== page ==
Later, in Part Two: The Second Generation, you are introduced to the family of daughter Anna Regina Lodholz, married to Henry Reb, blacksmith and farmer, and their many children who after Henry’s death help their mother keep and grow their farm into a prosperous enterprise. Along the way you will meet a security guard at the Chicago World’s Fair, a woman who mastered printing glass plate negatives in a horse trough; a husband who took his wife and young child to California in the vain hope of curing her of tuberculosis; and a farmer hit hard by the Great Depression, losing two farms and reduced to working as a handyman to try to make ends meet. All these and more are the real-life characters whose voices you will hear in this narrative.

In writing Coming to Amerika, I found myself submerged in their world.  I hope that you can take yourself back almost two centuries now and find pleasure in submerging yourself in their world too.

 

NOTE ON TRANSCRIPTION OF LETTERS AND DOUMENTS:

It is difficult to convey from our present perspective how important letters were to our ancestors. Often separated by many long miles of difficult to traverse terrain, relatives and friends found in letters an emotional attachment to loved ones as well as information about their health, joys and sorrows; hard times and bountiful harvests; the quick strike of death and the newborn child.

Translated for the first time for this book, the letters and documents in Part One: The First Generation were written in Old German. I have generally kept to the translators’ wording while formatting the material into more coherent paragraphs. Paper was valuable and postage cost money so the letters were often crammed with writing.

The letters and documents in Part Two: The Second Generation were written in English. In transcribing these, I have kept the spelling of the writers and provided the modern correction only when it is not obvious what the word signified. Keeping the original spelling allows the reader to catch the accent of the letter writer. The letters contain run-on sentences and paragraphs, often skipping abruptly to new topics, one indication that the letters were often written in several sessions. In this case I have divided sentences, inserted punctuation and created paragraphs in order to make the text easier to follow.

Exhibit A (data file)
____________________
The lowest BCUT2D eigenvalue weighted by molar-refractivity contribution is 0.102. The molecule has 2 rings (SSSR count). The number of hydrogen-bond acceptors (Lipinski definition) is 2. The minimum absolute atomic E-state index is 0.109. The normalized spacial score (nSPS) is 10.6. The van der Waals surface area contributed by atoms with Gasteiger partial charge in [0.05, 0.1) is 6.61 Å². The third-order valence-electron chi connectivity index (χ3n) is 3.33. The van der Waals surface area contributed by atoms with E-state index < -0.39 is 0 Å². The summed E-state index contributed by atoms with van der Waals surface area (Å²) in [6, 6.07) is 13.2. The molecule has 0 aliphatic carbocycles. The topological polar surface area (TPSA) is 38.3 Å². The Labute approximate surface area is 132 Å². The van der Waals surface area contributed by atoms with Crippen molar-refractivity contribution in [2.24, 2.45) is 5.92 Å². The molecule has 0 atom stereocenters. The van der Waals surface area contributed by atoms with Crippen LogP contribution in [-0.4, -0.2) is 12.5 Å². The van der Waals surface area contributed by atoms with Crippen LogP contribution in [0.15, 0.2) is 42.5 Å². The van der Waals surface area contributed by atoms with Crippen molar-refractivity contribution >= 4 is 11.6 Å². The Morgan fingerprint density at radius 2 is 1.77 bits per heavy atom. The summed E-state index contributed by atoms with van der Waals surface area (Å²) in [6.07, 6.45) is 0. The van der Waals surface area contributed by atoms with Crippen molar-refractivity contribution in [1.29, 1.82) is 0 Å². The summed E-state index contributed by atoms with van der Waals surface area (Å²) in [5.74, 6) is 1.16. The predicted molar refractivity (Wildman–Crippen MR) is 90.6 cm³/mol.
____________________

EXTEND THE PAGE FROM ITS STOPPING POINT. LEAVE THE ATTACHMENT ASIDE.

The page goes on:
In both parts I have added contextual information about events mentioned and unfamiliar terms and items. This information is hardly meant to be exhaustive and leaves the reader to explore further if he or she is curious about it.

The letters are of course arranged chronologically, but they are not consecutive, that is, there was obviously more correspondence than was actually saved. The sequence of letters, however, provide a consistent story of interwoven lives. Coming to Amerika reads I hope like a good epistolary novel.

 

 

Examined Lives is Live

My memoir Examined Lives is finally out there!  It is currently available in hardbound, softbound and Kindle versions with the e-book and audiobook a few weeks down the road.  It is available at Amazon and Barnes and Noble.  Please check it out and spread the word!  I would appreciate your contacting me if you are willing to do a review.  I can send a digital copy of the manuscript now and give you a free book when I receive my copies.  Reviews are so important and friends are the best source!

Information about the book launch coming up shortly!

 

https://www.barnesandnoble.com/w/books/1129158355?ean=9781480863200

Welcome to the Camellia House!